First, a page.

Wednesday, January 03, 2007

Delphi Art

“A hotel isn't like a home, but it’s better than being a house guest.” I had to look this up – it’s by William Feather – because the Delphi Art Hotel in Athens deserves much more than a standard tourist’s website description.

Our stay here on St. Constantine Square was enjoyable and the hotel itself is a cozy example of an older hotel – a small neoclassic-style building that goes back to 1927. In time for the Olympics, it was renovated from top to bottom – and that included the management and staff. So it’s somewhat arty, comfortable and tremendously appealing. The people have a “strong service orientation.” Read this to mean we were never without a coffee or ouzo even while we played cribbage in the lobby on New Year’s Eve.

The tiny square, about the size of a house lot here in Houston, is named after Agiou Konstantinos – St. Constantine – because of the very large (and probably pretty ugly) church completed in 1896. But you can’t tell that the church is ugly on the outside because it’s draped in netting, currently undergoing a very long renovation itself. The inside is…glorious in the tradition of Greek Orthodox churches. This puts the hotel itself about four blocks west of Omonia Square, which gave us easy access to the excellent Metro station.

The Greek National Theatre across the street is also being rehabilitated. So the Delphi Art sits like a little jewel box surrounded by packing crates. The hotel’s appeal is inside.

Neat rooms, all modern conveniences and plenty of smiles make the place a treat…not quite home but warm-hearted and cheery. The current management team came with the hotel’s renovation and it’s plain where the smiles originate: Foni Bitra and her husband Christos have put their combined travel agency and professional experience into the place and made it a family operation.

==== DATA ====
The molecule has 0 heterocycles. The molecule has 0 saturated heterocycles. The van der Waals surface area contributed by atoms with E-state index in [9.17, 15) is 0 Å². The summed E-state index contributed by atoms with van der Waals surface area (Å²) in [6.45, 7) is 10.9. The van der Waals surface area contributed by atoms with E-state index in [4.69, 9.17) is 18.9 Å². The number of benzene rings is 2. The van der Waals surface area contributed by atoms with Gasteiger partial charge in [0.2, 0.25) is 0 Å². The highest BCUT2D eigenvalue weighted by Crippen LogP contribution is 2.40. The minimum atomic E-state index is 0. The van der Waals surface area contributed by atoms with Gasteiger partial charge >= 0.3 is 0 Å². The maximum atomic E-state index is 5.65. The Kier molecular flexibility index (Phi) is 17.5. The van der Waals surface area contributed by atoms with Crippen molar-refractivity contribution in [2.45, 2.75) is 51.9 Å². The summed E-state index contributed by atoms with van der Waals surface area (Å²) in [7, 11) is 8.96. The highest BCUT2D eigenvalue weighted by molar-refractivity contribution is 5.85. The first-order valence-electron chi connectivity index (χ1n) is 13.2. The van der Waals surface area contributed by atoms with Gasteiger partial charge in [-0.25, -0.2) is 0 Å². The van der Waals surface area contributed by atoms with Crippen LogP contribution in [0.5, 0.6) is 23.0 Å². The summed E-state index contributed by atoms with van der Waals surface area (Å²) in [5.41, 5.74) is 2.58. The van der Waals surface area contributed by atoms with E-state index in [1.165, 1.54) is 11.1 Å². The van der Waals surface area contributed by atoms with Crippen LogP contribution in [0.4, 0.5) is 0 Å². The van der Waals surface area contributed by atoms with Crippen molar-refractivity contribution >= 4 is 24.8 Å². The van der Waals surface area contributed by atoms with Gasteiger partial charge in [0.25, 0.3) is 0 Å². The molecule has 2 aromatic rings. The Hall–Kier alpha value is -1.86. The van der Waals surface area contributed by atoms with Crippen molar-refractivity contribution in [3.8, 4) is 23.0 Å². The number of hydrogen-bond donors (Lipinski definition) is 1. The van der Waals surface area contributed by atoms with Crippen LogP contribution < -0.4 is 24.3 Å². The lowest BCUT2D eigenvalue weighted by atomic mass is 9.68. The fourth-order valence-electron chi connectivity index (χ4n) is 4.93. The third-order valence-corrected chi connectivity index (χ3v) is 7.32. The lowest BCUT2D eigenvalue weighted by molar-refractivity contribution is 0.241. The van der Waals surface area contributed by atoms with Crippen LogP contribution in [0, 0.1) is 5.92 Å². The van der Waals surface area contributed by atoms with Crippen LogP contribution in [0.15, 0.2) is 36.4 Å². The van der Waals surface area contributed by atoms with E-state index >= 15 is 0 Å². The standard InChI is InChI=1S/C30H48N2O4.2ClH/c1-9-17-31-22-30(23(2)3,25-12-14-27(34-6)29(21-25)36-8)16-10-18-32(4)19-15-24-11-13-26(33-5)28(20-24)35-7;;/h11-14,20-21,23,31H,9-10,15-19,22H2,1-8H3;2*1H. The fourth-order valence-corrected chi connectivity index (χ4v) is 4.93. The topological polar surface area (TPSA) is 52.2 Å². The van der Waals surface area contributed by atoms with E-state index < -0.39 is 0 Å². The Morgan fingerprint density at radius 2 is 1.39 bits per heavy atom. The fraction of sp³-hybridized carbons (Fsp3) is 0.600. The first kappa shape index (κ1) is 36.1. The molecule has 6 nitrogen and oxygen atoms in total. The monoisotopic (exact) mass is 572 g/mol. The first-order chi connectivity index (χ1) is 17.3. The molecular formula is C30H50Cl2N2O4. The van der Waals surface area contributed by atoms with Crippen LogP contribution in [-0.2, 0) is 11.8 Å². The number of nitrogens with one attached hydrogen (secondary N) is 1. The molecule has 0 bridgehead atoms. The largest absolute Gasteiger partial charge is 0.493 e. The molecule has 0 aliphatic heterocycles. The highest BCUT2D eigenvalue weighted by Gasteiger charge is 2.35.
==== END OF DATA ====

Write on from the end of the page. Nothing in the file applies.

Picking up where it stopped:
Foni explained the efforts they’d put into making the Delphi Art a great place to stay – including wrestling with the city authorities to speed up refurbishment of the church, the theatre and the little square. To grow the clientele and keep it, they focus on one-to-one marketing, making each guest feel a bit more welcome and a bit more comfortable than many of the other couple of hundred four-stars available for the traveler in Athens. Check out the photos on the hotel’s website for a better look at the fixtures and fittings.

It’s no chain hotel, no costly pile in the full-dress European tradition (like, say, the five-star-plus Grande Bretagne up on Syntagma Square which, coincidentally, was German Army headquarters during the occupation of Greece in WWII.)

I’m embarrassed to say that on New Year’s Day, Christos’s mom, elegantly dressed for an upcoming lunch, emptied our ashtrays while we were talking to them. The family dropped by the hotel to break open a pomegranate in the corner of the lobby steps – a New Year’s Day good luck tradition.

William Feather was an American publisher and writer who died at the age of 92, primarily famous these days for being so damn quotable. He must have stayed in some good hotels because he got it right about the Delphi Art: it isn’t home, but we were treated much better than house-guests.

Best wishes – and many broken pomegranates to come.

1 comment:

Foni Bitra said...

I was really touched and moved reading your outstanding comments about us and our hotel.
Having guests like you and your wife make our business an absolute pleasure and it makes us feel even more responsible towards our guests.

Your description is the best advertisement we ever read about Delphi Art and be sure that we will treasure your kind words in our hearts and our files.

It would be great to welcome you again sometime in the near future (hopefully not after 15 years!) and it is needless to say that we will be glad to host any of your friends or family, making sure that they leave Athens with the same good feelings and memories you and your wife did.

We are so greatful that you have been one of the very few guests, who understood our mentality and goals.

We will keep in touch and we wish you and your family once again all the best for a joyful, healthy and full of harmony New Year.

Sunny greetings from Athens. Kindest regards...